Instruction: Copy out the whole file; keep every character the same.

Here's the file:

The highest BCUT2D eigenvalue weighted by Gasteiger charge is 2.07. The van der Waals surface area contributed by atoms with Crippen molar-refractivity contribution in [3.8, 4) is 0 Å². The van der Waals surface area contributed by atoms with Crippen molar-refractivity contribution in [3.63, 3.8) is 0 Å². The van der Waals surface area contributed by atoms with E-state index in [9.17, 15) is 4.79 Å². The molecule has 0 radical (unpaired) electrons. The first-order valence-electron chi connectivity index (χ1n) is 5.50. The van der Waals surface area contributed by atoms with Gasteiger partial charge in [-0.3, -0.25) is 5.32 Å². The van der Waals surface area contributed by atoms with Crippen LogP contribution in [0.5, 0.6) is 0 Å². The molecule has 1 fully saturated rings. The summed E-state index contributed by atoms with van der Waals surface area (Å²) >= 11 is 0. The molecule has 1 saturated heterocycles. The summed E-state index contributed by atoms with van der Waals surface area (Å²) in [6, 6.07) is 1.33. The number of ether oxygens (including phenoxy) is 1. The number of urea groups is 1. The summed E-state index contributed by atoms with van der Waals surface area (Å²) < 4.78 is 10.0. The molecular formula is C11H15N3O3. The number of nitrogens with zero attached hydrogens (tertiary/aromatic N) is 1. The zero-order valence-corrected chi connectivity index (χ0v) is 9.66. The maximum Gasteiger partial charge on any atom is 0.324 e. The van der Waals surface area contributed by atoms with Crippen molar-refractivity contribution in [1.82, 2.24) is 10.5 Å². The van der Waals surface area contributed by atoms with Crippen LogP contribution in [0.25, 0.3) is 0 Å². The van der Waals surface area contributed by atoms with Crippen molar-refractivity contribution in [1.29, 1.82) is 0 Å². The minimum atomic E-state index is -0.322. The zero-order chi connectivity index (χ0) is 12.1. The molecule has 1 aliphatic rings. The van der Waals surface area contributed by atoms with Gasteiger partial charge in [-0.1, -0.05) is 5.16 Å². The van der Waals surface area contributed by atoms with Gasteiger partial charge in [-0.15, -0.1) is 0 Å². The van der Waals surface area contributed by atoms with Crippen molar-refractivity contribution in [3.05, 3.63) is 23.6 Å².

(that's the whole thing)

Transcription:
The highest BCUT2D eigenvalue weighted by Gasteiger charge is 2.07. The van der Waals surface area contributed by atoms with Crippen molar-refractivity contribution in [3.8, 4) is 0 Å². The van der Waals surface area contributed by atoms with Crippen molar-refractivity contribution in [3.63, 3.8) is 0 Å². The van der Waals surface area contributed by atoms with E-state index in [9.17, 15) is 4.79 Å². The molecule has 0 radical (unpaired) electrons. The first-order valence-electron chi connectivity index (χ1n) is 5.50. The van der Waals surface area contributed by atoms with Gasteiger partial charge in [-0.3, -0.25) is 5.32 Å². The van der Waals surface area contributed by atoms with Crippen LogP contribution in [0.5, 0.6) is 0 Å². The molecule has 1 fully saturated rings. The summed E-state index contributed by atoms with van der Waals surface area (Å²) >= 11 is 0. The molecule has 1 saturated heterocycles. The summed E-state index contributed by atoms with van der Waals surface area (Å²) in [6, 6.07) is 1.33. The number of ether oxygens (including phenoxy) is 1. The number of urea groups is 1. The summed E-state index contributed by atoms with van der Waals surface area (Å²) < 4.78 is 10.0. The molecular formula is C11H15N3O3. The number of nitrogens with zero attached hydrogens (tertiary/aromatic N) is 1. The zero-order valence-corrected chi connectivity index (χ0v) is 9.66. The maximum Gasteiger partial charge on any atom is 0.324 e. The van der Waals surface area contributed by atoms with Crippen molar-refractivity contribution in [1.82, 2.24) is 10.5 Å². The van der Waals surface area contributed by atoms with Crippen LogP contribution in [0.25, 0.3) is 0 Å². The van der Waals surface area contributed by atoms with Crippen molar-refractivity contribution in [1.29, 1.82) is 0 Å². The minimum atomic E-state index is -0.322. The zero-order chi connectivity index (χ0) is 12.1. The molecule has 1 aliphatic rings. The van der Waals surface area contributed by atoms with Gasteiger partial charge in [-0.1, -0.05) is 5.16 Å². The van der Waals surface area contributed by atoms with Gasteiger partial charge in [-0.15, -0.1) is 0 Å². The van der Waals surface area contributed by atoms with Crippen molar-refractivity contribution in [3.05, 3.63) is 23.6 Å².